Waste360 is part of the Informa Markets Division of Informa PLC

This site is operated by a business or businesses owned by Informa PLC and all copyright resides with them. Informa PLC's registered office is 5 Howick Place, London SW1P 1WG. Registered in England and Wales. Number 8860726.

Used Oil FIlter Recycling Gushes In Delaware

Used Oil Filter Recycling Gushes in Delaware

In 1990, when the Delaware Solid Waste Authority (DSWA), Dover, Del., began “Recycle Delaware,” its statewide recycling program, the authority had no idea it would become a leader in oil filter recycling. But through ingenuity and a partnership between public and private sectors, 2.7 million filters have been recycled during the past five years.

DSWA's program originally was launched at 19 sites as a voluntary drop-off recycling program. Recycling centers were strategically located at shopping centers and businesses, where materials easily could be dropped off. Recyclable materials included newspaper, magazines and phone books; plastic narrow-neck bottles; aluminum, steel and empty aerosol cans; brown, green and clear glass; textiles; used motor oil; corrugated cardboard; and household batteries. However, residents who changed their own engine oil lacked convenient disposal options, and many residents poured used oil down sinks or in their backyards.

In 1996, Delaware residents purchased more than 1.1 million oil filters, based on filter sales, vehicle registration and population, according to Brent Hazelett of the Filters Manufacturers Council, Research Triangle Park, N.C. Without a filter-recycling program, most of the used oil filters went to landfills.

Recognizing that petroleum hydrocarbons in oil can cause problems when disposed of in landfills and that residents were dropping off used oil filters at the recycling centers even though DSWA centers did not collect the filters, DSWA CEO N.C. Vasuki began to consider ways to transform the filters into marketable steel.

“Removing as much oil as possible from solid waste will make our landfills environmentally less risky in the long-run,” he says.

DSWA solved the problem by placing oil filter collection containers at its recycling centers. Although the centers collected numerous filters each month, DSWA also asked fleet services, service stations, automobile dealerships and quick-lube businesses to participate in a free, statewide, used oil and oil filter collection program.

As interest grew, so did the number of participants. In the program's first year, the DSWA collected more than 236,000 filters. Each year, the program expanded, with DSWA collecting more than 394,000 oil filters in 1997; 403,000 in 1998; and 652,000 in 1999.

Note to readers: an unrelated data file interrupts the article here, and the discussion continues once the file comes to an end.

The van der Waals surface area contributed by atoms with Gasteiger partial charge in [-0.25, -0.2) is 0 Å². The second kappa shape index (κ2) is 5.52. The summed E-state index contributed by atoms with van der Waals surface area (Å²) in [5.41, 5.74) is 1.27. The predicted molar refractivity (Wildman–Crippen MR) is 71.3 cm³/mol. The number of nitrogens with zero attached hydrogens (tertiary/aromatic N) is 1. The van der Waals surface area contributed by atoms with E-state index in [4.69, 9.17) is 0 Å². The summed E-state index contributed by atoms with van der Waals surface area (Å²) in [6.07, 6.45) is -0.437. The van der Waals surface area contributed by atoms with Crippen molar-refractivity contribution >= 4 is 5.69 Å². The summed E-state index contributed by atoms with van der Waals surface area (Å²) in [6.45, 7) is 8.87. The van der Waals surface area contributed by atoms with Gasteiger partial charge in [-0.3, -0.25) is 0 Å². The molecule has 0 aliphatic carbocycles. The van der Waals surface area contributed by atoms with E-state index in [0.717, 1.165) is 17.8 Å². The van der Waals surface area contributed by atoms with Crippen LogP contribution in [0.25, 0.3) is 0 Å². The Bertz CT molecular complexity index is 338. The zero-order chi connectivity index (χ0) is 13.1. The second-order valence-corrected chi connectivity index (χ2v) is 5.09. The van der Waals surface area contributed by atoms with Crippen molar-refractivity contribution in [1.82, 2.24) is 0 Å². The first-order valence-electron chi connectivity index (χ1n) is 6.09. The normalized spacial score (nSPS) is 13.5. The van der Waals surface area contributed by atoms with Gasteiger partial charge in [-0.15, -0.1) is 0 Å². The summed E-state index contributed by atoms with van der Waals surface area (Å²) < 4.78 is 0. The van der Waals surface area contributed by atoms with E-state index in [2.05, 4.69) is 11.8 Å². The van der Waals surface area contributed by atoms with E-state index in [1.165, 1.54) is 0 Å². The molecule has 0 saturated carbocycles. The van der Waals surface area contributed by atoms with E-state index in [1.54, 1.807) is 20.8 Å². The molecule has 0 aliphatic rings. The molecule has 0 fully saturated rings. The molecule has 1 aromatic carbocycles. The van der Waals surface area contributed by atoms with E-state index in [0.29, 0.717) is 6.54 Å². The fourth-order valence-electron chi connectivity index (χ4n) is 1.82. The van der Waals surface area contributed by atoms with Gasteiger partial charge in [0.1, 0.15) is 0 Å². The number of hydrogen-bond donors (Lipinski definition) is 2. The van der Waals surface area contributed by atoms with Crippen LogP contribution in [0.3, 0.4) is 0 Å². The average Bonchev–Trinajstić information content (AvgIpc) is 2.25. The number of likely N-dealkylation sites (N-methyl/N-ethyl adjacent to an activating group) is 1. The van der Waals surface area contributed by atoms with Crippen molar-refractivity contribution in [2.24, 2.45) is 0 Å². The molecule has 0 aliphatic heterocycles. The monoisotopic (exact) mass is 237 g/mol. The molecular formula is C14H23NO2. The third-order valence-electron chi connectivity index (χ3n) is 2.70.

Today, DSWA has 143 “Recycle Delaware” sites, and filters are collected from a total of 425 locations statewide. In 2000, 85 percent of oil filters sold in Delaware were collected, meaning the DSWA recovered almost 1.1 million filters and 50,000 gallons of residual oil.

Once filters are collected, DSWA transports them to the Delaware Recycling Center (DRC), New Castle, Del., where a mechanical press squeezes out 99 percent of the residual oil and molds up to 10 filters into a 10-pound, 3.5-inch by 4-inch by 5-inch steel briquette.

“DSWA has 143 ‘Recycle Delaware’ sites, and [oil] filters are collected from a total of 425 locations statewide. In 2000, 85 percent of oil filters sold in Delaware were collected, meaning the DSWA recovered almost 1.1 million filters and 50,000 gallons of residual oil.”

CitiSteel USA Inc., Claymont, Del., purchases the filter briquettes, mixing them with other steel to make steel plates used in shipbuilding, and in constructing bridges and heavy equipment.

Motiva Enterprises, Delaware City, Del., collects the used oil from DSWA's centers and processes it for recycling.

“This is an excellent example of how public and private partnerships can create innovative solutions,” said Spiros Mantzavinos, manager of external affairs for Motiva Enterprises.

Motiva uses revenue from oil sales to support Delaware fire and rescue crews through purchasing high-cost equipment for paramedics. Since 1996, Motiva has donated eight heart defibrillators to local volunteer fire departments at a cost of $27,345. The idea came from several Motiva employees who also serve as volunteer firefighters in nearby towns.

This program continues to win national awards. Recently, the program received the Washington, D.C.-based Steel Manufacturers Association's 21st Annual Distinguished Recyclers Award for Government Activities. In 1998, the program also received a Gold Award for Special Waste Excellence from the Solid Waste Association of North America, Silver Spring, Md.

For more information, call the DSWA Citizens' Response Line toll-free at (800) 404-7080.